Children at War: From Representation to Life Narrative

deadline for submissions: 
April 1, 2023
full name / name of organization: 
International Research in Children's Literature
contact email: 

Children at War: From Representation to Life Narrative


Maciej Wróblewski (Nicolaus Copernicus University, Poland) 

Kate Douglas (Flinders University, Australia)

The twentieth and twenty-first centuries have been characterized by war and military conflict, from the Great War, WWII, Korean War, Vietnam War, through to the War in Afghanistan, Somali Civil War, Yugoslav Wars, War in Rwanda, Iraq War, Syrian Civil War, Russia-Ukraine war—these events have resulted in an overwhelming loss of lives.

According to UNICEF, children are routinely affected more seriously than adults during wartime:

From widespread killing, maiming, abduction and sexual violence to recruitment into armed groups and strikes on schools and hospitals, as well as essential water facilities – children living in conflict zones around the world continue to come under attack at a shocking scale. Today, one in four children live in a country affected by conflict or disaster...[1]

In the media, and in film and literature, the child has become a complex emblem for the futility of war and military conflict. The child is also the catalyst for intervention—for instance, as adults deploy cultural representations to draw attention to injustices affecting children.

There have been many fictional representations of children’s experiences of war—particularly in film, children’s book and in YA literatures. In such instances, adult authors come to speak, feel, and dream on behalf of young people. Here, we see a literary field created for young people by adult writers. The Western tradition of children’s literature, directly linked to education and teaching systems and values, directs the patterns of children’s literatures.

However, historically, children have been significant first-person witnesses during wartime. Non-fictional or life narrative genres such as diaries, letters, and more recently social media, have shown a plethora of child and youth-authored texts to show us something of young people’s experiences of war and conflict across the globe. Prominent examples include: Anne Frank (and many other young diarists from World War IIs whose writing has been anthologized, for instance, see Zapruder, Wróblewski); child soldier memoirists of the 2000s; and most recently child activists Malala Yousafzai writing about conflict in Pakistan and Bana Al Abed whose frontline Twitter narrative offers eyewitness testimony on Syrian war (Douglas; Douglas and Poletti).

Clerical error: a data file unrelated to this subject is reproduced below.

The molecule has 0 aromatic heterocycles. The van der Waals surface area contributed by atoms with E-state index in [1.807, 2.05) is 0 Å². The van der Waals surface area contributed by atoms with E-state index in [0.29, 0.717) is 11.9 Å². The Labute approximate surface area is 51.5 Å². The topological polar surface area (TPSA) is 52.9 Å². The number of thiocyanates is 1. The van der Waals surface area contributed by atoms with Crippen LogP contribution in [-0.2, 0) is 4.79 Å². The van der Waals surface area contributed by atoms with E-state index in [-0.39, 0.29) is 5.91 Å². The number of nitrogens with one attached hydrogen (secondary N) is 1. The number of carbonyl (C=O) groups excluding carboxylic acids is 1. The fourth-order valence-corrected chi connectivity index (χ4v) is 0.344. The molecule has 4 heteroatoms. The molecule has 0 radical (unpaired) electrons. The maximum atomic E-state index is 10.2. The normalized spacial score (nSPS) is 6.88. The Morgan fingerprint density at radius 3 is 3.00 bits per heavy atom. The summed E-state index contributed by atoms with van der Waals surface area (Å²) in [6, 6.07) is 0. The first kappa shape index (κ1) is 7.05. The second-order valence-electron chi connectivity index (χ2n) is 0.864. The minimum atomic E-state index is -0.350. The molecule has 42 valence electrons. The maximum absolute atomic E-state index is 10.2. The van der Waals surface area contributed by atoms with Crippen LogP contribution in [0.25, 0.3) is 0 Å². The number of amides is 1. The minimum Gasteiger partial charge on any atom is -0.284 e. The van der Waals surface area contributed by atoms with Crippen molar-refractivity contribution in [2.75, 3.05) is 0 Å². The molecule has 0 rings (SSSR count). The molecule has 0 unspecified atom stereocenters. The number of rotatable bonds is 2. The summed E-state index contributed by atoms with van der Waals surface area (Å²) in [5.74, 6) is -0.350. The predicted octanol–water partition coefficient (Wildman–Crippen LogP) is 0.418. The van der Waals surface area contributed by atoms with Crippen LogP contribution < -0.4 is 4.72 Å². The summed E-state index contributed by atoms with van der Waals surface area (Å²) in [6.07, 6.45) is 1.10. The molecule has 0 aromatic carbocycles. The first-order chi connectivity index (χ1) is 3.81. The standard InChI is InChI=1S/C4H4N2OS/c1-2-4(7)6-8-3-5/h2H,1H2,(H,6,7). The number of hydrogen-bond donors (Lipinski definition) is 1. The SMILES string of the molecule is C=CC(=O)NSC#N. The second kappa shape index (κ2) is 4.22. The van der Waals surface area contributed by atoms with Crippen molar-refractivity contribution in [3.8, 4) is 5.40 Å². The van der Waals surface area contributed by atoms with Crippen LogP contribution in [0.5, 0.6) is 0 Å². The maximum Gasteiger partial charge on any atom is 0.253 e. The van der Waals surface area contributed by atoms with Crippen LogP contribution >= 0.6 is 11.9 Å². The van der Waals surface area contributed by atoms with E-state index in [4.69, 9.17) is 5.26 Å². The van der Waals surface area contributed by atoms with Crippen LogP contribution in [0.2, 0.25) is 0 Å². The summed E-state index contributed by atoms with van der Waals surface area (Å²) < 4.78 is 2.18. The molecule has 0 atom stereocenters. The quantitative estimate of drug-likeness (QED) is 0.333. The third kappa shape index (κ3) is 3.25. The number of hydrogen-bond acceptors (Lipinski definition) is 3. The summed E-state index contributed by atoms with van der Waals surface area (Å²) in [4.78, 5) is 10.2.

Our understanding of, and increased attention to, child and youth-authored texts about war, reflects more general cultural shifts in the notion of childhood and the importance of children as social actors whose experiences and narratives must be heard and recorded in history (Douglas and Poletti; Gilmore and Marshall).

This special issue of International Research in Children's Literature invites papers that explore the diverse ways in which children and youth are represented, or represent their own experiences, of war and military conflict (broadly conceived). Possible topics for discussion include, but are not limited to,

  • Discussions or case studies representing particular young authors or texts of war/military conflict.
  • The life narrative forms and genres that young authors use in order to narrate their experiences of war.
  • The role of social or digital media in creating new spaces for young authors to witness war and military conflict.
  • How do children/youth negotiate or represent trauma in writing about war/military conflict?
  • The role of controversy and hoax in the representation of war and military conflict.
  • The representation of adults by young authors.
  • Methods for reading life narrative texts of war/military conflict authored by children and youth.
  • Representations of war/military conflict in children’s literatures written by adults.
  • Representations of war/military conflict in film and television texts about or for children.

Please send a 300 word abstract to Maciej Wróblewski (, Kate Douglas (, and Roxanne Harde ( by 1 April 2023. Complete manuscripts (7000 words) will be due 1 August 2023.